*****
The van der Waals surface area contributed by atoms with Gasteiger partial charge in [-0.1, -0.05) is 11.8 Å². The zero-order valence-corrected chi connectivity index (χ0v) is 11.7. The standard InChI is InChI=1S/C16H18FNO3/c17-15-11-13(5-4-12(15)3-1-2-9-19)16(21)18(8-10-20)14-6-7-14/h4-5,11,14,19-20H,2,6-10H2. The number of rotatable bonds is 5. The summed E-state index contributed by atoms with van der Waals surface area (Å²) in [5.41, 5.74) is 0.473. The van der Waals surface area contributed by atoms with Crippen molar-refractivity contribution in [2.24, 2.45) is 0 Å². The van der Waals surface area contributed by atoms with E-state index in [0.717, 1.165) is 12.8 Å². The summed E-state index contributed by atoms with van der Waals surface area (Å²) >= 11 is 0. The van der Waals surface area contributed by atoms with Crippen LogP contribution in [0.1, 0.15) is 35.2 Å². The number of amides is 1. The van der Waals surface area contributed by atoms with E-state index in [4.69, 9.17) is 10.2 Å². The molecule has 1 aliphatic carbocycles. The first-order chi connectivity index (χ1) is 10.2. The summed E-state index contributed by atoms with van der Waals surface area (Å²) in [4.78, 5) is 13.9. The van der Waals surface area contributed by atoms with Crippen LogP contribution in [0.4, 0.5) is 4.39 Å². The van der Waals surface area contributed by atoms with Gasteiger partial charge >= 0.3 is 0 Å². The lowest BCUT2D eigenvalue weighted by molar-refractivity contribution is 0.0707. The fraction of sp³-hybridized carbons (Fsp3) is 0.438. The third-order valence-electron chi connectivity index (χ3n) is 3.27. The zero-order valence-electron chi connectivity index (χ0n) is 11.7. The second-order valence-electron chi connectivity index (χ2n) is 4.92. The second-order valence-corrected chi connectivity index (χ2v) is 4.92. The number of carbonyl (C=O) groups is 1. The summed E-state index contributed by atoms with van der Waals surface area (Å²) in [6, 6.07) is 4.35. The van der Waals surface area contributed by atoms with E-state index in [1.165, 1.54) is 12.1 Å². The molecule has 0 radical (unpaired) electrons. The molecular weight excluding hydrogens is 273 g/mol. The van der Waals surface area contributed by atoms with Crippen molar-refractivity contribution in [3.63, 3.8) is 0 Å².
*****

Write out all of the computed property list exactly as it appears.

The van der Waals surface area contributed by atoms with Gasteiger partial charge in [-0.1, -0.05) is 11.8 Å². The zero-order valence-corrected chi connectivity index (χ0v) is 11.7. The standard InChI is InChI=1S/C16H18FNO3/c17-15-11-13(5-4-12(15)3-1-2-9-19)16(21)18(8-10-20)14-6-7-14/h4-5,11,14,19-20H,2,6-10H2. The number of rotatable bonds is 5. The summed E-state index contributed by atoms with van der Waals surface area (Å²) in [5.41, 5.74) is 0.473. The van der Waals surface area contributed by atoms with Crippen molar-refractivity contribution in [2.24, 2.45) is 0 Å². The van der Waals surface area contributed by atoms with E-state index in [0.717, 1.165) is 12.8 Å². The summed E-state index contributed by atoms with van der Waals surface area (Å²) >= 11 is 0. The van der Waals surface area contributed by atoms with Crippen LogP contribution in [0.1, 0.15) is 35.2 Å². The number of amides is 1. The van der Waals surface area contributed by atoms with E-state index in [4.69, 9.17) is 10.2 Å². The molecule has 1 aliphatic carbocycles. The first-order chi connectivity index (χ1) is 10.2. The summed E-state index contributed by atoms with van der Waals surface area (Å²) in [4.78, 5) is 13.9. The van der Waals surface area contributed by atoms with Crippen LogP contribution in [0.4, 0.5) is 4.39 Å². The van der Waals surface area contributed by atoms with Gasteiger partial charge >= 0.3 is 0 Å². The lowest BCUT2D eigenvalue weighted by molar-refractivity contribution is 0.0707. The fraction of sp³-hybridized carbons (Fsp3) is 0.438. The third-order valence-electron chi connectivity index (χ3n) is 3.27. The zero-order valence-electron chi connectivity index (χ0n) is 11.7. The second-order valence-electron chi connectivity index (χ2n) is 4.92. The second-order valence-corrected chi connectivity index (χ2v) is 4.92. The number of carbonyl (C=O) groups is 1. The summed E-state index contributed by atoms with van der Waals surface area (Å²) in [6, 6.07) is 4.35. The van der Waals surface area contributed by atoms with E-state index in [1.165, 1.54) is 12.1 Å². The molecule has 0 radical (unpaired) electrons. The molecular weight excluding hydrogens is 273 g/mol. The van der Waals surface area contributed by atoms with Crippen molar-refractivity contribution in [3.63, 3.8) is 0 Å².